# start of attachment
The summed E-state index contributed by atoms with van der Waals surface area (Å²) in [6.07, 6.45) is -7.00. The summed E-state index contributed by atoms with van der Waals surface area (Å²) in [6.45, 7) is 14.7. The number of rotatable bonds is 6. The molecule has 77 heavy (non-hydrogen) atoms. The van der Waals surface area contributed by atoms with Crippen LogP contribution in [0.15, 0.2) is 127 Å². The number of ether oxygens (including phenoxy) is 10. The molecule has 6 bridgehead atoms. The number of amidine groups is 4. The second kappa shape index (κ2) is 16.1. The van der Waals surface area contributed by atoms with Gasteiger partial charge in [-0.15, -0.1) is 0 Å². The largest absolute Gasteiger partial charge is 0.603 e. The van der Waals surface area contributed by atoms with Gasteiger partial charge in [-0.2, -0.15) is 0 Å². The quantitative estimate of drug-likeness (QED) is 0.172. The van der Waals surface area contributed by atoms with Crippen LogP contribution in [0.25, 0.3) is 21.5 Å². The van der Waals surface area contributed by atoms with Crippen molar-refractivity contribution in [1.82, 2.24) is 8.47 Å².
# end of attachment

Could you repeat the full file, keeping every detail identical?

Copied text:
The summed E-state index contributed by atoms with van der Waals surface area (Å²) in [6.07, 6.45) is -7.00. The summed E-state index contributed by atoms with van der Waals surface area (Å²) in [6.45, 7) is 14.7. The number of rotatable bonds is 6. The molecule has 77 heavy (non-hydrogen) atoms. The van der Waals surface area contributed by atoms with Crippen LogP contribution in [0.15, 0.2) is 127 Å². The number of ether oxygens (including phenoxy) is 10. The molecule has 6 bridgehead atoms. The number of amidine groups is 4. The second kappa shape index (κ2) is 16.1. The van der Waals surface area contributed by atoms with Gasteiger partial charge in [-0.15, -0.1) is 0 Å². The largest absolute Gasteiger partial charge is 0.603 e. The van der Waals surface area contributed by atoms with Gasteiger partial charge in [-0.2, -0.15) is 0 Å². The quantitative estimate of drug-likeness (QED) is 0.172. The van der Waals surface area contributed by atoms with Crippen LogP contribution in [0.25, 0.3) is 21.5 Å². The van der Waals surface area contributed by atoms with Crippen molar-refractivity contribution in [1.82, 2.24) is 8.47 Å².